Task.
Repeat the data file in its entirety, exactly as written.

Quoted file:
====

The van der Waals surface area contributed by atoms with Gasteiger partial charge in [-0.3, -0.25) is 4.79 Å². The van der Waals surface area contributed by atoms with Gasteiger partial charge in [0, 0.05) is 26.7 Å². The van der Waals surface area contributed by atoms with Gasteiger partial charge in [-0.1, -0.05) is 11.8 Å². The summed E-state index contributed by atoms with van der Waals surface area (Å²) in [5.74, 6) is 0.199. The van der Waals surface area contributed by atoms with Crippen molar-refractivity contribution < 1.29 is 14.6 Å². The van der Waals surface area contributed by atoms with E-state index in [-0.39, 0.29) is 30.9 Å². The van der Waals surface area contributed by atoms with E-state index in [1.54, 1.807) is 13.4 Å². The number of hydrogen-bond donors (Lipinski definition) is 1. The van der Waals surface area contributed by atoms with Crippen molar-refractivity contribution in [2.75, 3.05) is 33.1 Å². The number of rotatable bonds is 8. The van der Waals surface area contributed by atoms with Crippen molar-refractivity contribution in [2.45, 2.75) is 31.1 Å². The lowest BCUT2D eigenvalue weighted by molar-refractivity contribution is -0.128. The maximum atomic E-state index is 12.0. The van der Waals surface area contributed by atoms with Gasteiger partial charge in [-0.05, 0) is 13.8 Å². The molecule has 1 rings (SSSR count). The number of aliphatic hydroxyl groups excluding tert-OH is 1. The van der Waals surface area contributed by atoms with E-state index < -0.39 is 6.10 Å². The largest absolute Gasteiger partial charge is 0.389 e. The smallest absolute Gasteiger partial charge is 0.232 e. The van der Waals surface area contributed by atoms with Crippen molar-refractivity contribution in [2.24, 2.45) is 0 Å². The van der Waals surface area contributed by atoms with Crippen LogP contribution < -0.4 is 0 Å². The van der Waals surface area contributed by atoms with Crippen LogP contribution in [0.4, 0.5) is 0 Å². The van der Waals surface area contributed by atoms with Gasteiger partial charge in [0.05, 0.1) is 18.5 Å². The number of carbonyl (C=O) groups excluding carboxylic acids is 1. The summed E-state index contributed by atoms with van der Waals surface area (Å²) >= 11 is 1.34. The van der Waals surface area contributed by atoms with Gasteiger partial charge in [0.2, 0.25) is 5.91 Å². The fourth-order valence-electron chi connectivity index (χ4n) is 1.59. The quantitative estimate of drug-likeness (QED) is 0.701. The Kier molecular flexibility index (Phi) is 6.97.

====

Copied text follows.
The van der Waals surface area contributed by atoms with Gasteiger partial charge in [-0.3, -0.25) is 4.79 Å². The van der Waals surface area contributed by atoms with Gasteiger partial charge in [0, 0.05) is 26.7 Å². The van der Waals surface area contributed by atoms with Gasteiger partial charge in [-0.1, -0.05) is 11.8 Å². The summed E-state index contributed by atoms with van der Waals surface area (Å²) in [5.74, 6) is 0.199. The van der Waals surface area contributed by atoms with Crippen molar-refractivity contribution < 1.29 is 14.6 Å². The van der Waals surface area contributed by atoms with E-state index in [-0.39, 0.29) is 30.9 Å². The van der Waals surface area contributed by atoms with E-state index in [1.54, 1.807) is 13.4 Å². The number of hydrogen-bond donors (Lipinski definition) is 1. The van der Waals surface area contributed by atoms with Crippen molar-refractivity contribution in [2.75, 3.05) is 33.1 Å². The number of rotatable bonds is 8. The van der Waals surface area contributed by atoms with Crippen molar-refractivity contribution in [2.45, 2.75) is 31.1 Å². The lowest BCUT2D eigenvalue weighted by molar-refractivity contribution is -0.128. The maximum atomic E-state index is 12.0. The van der Waals surface area contributed by atoms with Gasteiger partial charge in [-0.05, 0) is 13.8 Å². The molecule has 1 rings (SSSR count). The number of aliphatic hydroxyl groups excluding tert-OH is 1. The van der Waals surface area contributed by atoms with E-state index < -0.39 is 6.10 Å². The largest absolute Gasteiger partial charge is 0.389 e. The smallest absolute Gasteiger partial charge is 0.232 e. The van der Waals surface area contributed by atoms with Crippen molar-refractivity contribution in [2.24, 2.45) is 0 Å². The van der Waals surface area contributed by atoms with Crippen LogP contribution < -0.4 is 0 Å². The van der Waals surface area contributed by atoms with Crippen LogP contribution in [0.4, 0.5) is 0 Å². The van der Waals surface area contributed by atoms with Gasteiger partial charge in [0.05, 0.1) is 18.5 Å². The number of carbonyl (C=O) groups excluding carboxylic acids is 1. The summed E-state index contributed by atoms with van der Waals surface area (Å²) >= 11 is 1.34. The van der Waals surface area contributed by atoms with Gasteiger partial charge in [0.2, 0.25) is 5.91 Å². The fourth-order valence-electron chi connectivity index (χ4n) is 1.59. The quantitative estimate of drug-likeness (QED) is 0.701. The Kier molecular flexibility index (Phi) is 6.97.